From Page Flicking to Page Clicking: What Can Contractors and Property Managers Learn About Change From the Story of Yellow Pages?

Will McIlmoyle Yellow Pages

Is there anything more damaging to a business than staying still? There are many stories of businesses that have not survived because they haven’t changed with the times. But there are also many positive stories of businesses that have done change well. In this article, we’re going to take a look at one of those businesses – Yellow Pages, and pick out what we think are the key takeaways that we can apply to how Property Managers and contractors work together.

Yellow Pages

Do you remember the iconic YP advert? We see a well-dressed, mature gentleman wandering in and out of bookshops looking for a book by J.R. Hartley but sadly no one has it. The gentleman turns to the ‘big yellow book’ and finally he finds his book. When asked what his name is, he replies, “my name, oh yes, it’s J.R. Hartley.”  The advert was released in 1983 and everyone had a copy of a Yellow Pages book in their home. They were delivered free to our doorstep in a cellophane bag every year and was a business listing for the local area.

Since the rise of the internet, the distribution of Yellow Pages book declined year after year. In September 2017, Yell, the publisher of Yellow Pages in the United Kingdom, announced that the business would be fully digitised from January 2019, ending the publication’s 51-year run. The last UK copies were posted out on 18 January 2019. (Source Wiki)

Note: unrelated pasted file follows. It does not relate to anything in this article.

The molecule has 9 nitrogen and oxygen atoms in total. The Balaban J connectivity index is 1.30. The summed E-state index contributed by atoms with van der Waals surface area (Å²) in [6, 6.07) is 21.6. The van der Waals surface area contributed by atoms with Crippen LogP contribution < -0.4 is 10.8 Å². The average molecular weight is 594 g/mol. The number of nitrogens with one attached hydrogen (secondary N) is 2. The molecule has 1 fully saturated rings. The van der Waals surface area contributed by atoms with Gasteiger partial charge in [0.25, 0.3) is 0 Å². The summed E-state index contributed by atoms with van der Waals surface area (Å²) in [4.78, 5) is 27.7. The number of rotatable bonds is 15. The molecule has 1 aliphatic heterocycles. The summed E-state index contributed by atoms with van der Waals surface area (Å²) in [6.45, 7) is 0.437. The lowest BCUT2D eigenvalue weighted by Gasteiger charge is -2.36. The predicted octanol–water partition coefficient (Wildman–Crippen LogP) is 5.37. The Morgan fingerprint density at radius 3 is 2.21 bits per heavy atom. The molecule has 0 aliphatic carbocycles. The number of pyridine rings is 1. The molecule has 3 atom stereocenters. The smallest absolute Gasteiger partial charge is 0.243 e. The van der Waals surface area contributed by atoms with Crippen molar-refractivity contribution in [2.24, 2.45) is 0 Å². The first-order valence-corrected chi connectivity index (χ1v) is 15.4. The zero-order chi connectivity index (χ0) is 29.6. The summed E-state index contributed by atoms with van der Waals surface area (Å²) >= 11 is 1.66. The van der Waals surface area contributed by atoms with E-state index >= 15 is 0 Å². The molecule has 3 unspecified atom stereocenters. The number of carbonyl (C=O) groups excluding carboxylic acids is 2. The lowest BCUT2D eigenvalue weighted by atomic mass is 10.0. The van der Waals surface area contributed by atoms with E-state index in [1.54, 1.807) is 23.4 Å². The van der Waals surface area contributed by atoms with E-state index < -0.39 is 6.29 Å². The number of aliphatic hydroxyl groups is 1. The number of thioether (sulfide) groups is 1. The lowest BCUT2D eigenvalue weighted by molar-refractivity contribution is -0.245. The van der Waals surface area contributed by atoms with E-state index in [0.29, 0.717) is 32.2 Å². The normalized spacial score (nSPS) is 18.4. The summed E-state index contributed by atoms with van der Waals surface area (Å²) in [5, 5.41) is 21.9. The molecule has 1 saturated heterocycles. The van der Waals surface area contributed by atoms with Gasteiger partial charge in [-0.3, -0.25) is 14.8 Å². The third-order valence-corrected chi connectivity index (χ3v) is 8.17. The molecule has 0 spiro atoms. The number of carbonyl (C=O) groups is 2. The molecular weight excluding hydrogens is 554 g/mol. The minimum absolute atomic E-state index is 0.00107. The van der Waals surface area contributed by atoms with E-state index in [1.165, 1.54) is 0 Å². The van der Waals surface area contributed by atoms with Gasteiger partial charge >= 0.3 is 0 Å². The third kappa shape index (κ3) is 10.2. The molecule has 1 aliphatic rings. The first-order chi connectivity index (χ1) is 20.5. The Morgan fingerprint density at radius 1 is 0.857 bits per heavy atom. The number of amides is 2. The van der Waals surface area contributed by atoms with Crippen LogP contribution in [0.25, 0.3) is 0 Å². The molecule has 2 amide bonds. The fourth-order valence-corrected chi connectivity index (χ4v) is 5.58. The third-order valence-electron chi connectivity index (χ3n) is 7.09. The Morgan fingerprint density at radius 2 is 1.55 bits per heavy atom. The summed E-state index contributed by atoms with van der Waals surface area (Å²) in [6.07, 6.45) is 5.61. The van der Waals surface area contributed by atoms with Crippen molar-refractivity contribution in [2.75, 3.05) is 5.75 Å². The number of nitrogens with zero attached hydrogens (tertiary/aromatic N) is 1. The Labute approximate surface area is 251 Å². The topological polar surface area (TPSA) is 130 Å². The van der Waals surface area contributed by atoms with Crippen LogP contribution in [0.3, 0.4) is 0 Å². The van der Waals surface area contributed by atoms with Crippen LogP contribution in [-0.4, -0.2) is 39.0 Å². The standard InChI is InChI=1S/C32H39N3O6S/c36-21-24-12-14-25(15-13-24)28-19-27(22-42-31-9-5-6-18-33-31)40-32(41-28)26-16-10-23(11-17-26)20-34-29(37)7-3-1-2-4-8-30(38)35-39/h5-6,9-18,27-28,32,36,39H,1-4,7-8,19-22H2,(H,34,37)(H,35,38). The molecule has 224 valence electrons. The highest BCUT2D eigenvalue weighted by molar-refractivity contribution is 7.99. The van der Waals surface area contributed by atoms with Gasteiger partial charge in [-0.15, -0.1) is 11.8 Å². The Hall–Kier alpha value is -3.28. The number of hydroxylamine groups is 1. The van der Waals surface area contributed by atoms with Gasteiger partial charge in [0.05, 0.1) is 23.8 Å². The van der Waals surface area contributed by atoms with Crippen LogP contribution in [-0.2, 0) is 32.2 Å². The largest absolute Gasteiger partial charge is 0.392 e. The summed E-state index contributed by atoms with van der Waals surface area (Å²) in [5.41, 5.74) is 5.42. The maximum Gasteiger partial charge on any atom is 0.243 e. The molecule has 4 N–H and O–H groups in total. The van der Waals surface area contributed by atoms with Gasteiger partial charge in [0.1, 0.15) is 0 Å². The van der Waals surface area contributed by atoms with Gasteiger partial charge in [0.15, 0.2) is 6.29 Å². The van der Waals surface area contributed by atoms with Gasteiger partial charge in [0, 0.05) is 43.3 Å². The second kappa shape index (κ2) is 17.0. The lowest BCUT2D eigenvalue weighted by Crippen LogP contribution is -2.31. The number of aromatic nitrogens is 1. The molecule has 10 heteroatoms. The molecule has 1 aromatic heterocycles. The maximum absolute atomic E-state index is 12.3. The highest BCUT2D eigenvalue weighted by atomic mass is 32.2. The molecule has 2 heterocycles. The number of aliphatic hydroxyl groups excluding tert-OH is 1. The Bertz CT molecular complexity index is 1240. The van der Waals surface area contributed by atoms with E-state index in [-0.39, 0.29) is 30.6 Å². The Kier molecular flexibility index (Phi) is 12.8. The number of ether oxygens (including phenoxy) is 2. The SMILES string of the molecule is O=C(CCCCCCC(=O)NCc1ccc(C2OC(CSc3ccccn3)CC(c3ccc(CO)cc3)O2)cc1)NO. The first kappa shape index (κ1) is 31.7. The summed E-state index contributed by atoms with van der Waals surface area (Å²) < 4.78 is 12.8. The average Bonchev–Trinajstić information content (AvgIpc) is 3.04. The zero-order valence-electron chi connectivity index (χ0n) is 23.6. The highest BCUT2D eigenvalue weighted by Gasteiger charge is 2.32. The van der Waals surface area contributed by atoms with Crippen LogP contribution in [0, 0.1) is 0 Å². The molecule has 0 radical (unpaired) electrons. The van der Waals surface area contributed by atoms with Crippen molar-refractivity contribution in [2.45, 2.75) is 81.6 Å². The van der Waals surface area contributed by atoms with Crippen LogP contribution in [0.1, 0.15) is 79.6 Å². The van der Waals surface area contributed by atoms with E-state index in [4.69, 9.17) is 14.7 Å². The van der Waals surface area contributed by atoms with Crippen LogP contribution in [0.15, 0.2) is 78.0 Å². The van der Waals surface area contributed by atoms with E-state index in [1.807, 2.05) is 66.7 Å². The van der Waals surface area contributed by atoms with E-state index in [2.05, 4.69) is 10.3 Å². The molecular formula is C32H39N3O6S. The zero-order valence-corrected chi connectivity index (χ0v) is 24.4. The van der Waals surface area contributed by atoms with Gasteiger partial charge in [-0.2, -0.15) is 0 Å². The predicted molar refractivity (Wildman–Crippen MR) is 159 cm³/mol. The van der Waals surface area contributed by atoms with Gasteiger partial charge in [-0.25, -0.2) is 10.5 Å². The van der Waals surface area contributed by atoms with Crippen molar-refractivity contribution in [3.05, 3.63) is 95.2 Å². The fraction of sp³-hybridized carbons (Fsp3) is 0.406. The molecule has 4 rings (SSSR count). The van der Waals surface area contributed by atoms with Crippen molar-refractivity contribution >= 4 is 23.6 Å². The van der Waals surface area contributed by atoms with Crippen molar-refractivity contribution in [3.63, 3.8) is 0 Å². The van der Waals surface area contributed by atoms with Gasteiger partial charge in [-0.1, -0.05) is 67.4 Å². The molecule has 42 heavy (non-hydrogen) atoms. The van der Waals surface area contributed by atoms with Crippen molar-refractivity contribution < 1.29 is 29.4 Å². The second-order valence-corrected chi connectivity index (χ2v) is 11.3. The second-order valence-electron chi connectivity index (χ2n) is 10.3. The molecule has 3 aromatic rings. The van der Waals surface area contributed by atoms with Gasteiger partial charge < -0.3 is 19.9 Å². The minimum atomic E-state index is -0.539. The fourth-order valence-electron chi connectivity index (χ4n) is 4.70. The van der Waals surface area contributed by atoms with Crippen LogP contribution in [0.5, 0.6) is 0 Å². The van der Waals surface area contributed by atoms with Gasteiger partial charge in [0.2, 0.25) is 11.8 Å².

Yellow Pages had to react to the changing times and completely overhaul how they went to market. They had to move from being a print based offering to providing an online directory for businesses. A massive undertaking but one that had to be done if the business was going to survive.

This change would not have happened overnight. Yellow Pages Directors and managers would have been paying attention to the changing landscape. The Yellow Pages would change to which was launched in January 1996. 13 years before the business became fully digitised. 13 years of gradual change from print to online. A change in business model and how revenue would be generated. Many businesses would prefer to stick with what they knew – appearing as a line in the book. Whilst other businesses would be quick to catch on to the rising use of internet directories.

Had Yellow Pages not made the gradual shift to being an online directory or had they left it too late, another savvy business could easily have taken its place. is no longer just a business listing site. They have recognised other opportunities to help local businesses other than a simple listing on the site. They offer digital marketing services, offer DIY websites and domain name purchases, as well as links with other online business like social media tools and website checkers. They also now offer a business app so that advertisers have full control of their account.

What can Property Managers and contractors learn from the story of Yellow Pages?

  1. Get proactive!

This is one of the key takeaways. The world is always changing and technology is a huge part of this. Yellow Pages had to shift from paper based to online to keep up with how the end user was finding the businesses they needed. And as more and more businesses went online, Yellow Pages had to do the same.